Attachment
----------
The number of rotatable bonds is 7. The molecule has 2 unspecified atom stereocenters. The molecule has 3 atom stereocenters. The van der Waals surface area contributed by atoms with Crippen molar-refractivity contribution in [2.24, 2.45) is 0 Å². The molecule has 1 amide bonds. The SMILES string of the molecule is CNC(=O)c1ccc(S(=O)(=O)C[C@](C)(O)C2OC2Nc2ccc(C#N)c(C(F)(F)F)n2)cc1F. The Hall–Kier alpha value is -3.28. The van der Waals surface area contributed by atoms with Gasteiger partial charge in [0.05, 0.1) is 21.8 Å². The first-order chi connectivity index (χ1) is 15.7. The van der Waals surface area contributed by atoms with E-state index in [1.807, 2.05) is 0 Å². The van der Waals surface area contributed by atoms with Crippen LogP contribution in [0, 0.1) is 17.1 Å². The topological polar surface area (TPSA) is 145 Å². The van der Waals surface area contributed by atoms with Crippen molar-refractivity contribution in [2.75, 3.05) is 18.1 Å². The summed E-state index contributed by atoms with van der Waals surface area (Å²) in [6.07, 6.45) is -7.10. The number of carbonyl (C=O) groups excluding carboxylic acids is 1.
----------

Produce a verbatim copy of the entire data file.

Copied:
The number of rotatable bonds is 7. The molecule has 2 unspecified atom stereocenters. The molecule has 3 atom stereocenters. The van der Waals surface area contributed by atoms with Crippen molar-refractivity contribution in [2.24, 2.45) is 0 Å². The molecule has 1 amide bonds. The SMILES string of the molecule is CNC(=O)c1ccc(S(=O)(=O)C[C@](C)(O)C2OC2Nc2ccc(C#N)c(C(F)(F)F)n2)cc1F. The Hall–Kier alpha value is -3.28. The van der Waals surface area contributed by atoms with Gasteiger partial charge in [0.05, 0.1) is 21.8 Å². The first-order chi connectivity index (χ1) is 15.7. The van der Waals surface area contributed by atoms with E-state index in [1.807, 2.05) is 0 Å². The van der Waals surface area contributed by atoms with Crippen LogP contribution in [0, 0.1) is 17.1 Å². The topological polar surface area (TPSA) is 145 Å². The van der Waals surface area contributed by atoms with Crippen molar-refractivity contribution in [2.75, 3.05) is 18.1 Å². The summed E-state index contributed by atoms with van der Waals surface area (Å²) in [6.07, 6.45) is -7.10. The number of carbonyl (C=O) groups excluding carboxylic acids is 1.